Canadian citizens who feel their own, or their children’s lives, are being threatened by family members, strangers or an (ex) spouse for example, have the ability to apply for 1 of 2 ‘no contact orders’ offered to all Canadian citizens. These no contact orders are in existence to protect individuals from any rational and reasonable fear a perpetrator may be causing in their life. Anyone can apply; however those who do must provide adequate evidence to show how their life can/will benefit and how safe they will feel by placing a no contact order on the person who is causing them to feel unsafe.

Being granted an order depends solely on the situation, the evidence, and the severity surrounding the case. Once applied for, the victimized party is henceforth known as the “Informant” or the person who gives information, and the offending party is known as the “Defendant”, a person required to answer a legal action against them.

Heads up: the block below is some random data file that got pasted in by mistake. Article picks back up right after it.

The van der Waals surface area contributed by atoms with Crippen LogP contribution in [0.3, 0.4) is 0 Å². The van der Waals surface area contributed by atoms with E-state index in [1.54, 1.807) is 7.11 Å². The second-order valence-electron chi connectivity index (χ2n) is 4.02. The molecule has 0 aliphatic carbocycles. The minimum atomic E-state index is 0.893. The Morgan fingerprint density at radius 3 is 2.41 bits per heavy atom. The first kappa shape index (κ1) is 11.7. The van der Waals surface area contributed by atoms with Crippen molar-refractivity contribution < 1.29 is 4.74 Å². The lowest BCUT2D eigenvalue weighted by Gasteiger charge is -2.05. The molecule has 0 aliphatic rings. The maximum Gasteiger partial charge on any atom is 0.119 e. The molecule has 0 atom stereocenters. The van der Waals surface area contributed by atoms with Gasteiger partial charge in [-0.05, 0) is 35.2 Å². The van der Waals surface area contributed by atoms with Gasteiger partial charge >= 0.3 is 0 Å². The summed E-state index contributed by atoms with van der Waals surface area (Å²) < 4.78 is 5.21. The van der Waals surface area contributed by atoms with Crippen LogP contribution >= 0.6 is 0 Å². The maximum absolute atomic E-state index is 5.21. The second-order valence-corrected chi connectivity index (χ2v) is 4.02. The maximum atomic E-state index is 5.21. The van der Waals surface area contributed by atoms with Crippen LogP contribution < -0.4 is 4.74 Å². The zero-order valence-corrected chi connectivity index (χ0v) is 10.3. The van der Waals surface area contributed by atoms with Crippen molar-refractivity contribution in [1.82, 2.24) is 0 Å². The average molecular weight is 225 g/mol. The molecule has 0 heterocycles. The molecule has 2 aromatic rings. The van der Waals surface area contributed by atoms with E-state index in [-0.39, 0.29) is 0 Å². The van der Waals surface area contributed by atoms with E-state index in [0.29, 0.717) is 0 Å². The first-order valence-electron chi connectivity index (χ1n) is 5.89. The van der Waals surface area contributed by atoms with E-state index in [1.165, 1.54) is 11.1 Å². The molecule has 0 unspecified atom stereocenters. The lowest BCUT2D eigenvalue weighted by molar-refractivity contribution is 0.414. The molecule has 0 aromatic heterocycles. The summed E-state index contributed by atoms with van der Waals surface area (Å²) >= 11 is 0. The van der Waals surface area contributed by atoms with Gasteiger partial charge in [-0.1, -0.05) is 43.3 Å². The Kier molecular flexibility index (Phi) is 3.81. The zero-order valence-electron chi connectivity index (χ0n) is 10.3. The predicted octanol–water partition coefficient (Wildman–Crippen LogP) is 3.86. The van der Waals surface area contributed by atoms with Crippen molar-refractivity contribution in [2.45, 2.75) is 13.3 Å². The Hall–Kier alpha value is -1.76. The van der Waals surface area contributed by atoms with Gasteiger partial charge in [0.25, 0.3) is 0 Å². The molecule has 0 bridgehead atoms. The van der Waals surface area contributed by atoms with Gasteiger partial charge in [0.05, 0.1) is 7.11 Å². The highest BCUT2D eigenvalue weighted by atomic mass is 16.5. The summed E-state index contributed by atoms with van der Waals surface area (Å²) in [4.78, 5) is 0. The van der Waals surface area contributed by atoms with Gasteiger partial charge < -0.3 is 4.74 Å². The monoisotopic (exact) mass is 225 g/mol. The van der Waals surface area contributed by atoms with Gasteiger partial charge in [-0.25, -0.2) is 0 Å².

Peace bonds and restraining orders are the two types of no contact clauses that Canadian citizens can apply for. While they both essentially share the same characteristics, such as detailing certain conditions the defendant must abide by, the processes of applying for each no-contact order are quite different from one another. In terms of similar characteristics between the two orders, both are pursued by a victim against an offender if he or she threatens, stalks, or commits or threatens to commit a violent act against the victim. Both orders include rules/conditions that the offending party must remain at a minimum distance from the victim, and more specifically, that the offending party may not come into direct or indirect contact with that individual and/or their spouse at work, school, home or other places the victim would be known to go. Essentially, both orders are sought for similar reasons, and both share similar conditions placed on the offending party, but they are applied for and granted via different processes, for different levels of kinship (peace bonds, unlike restraining orders, can be issued to anyone even if not related), as well as for different set periods of time.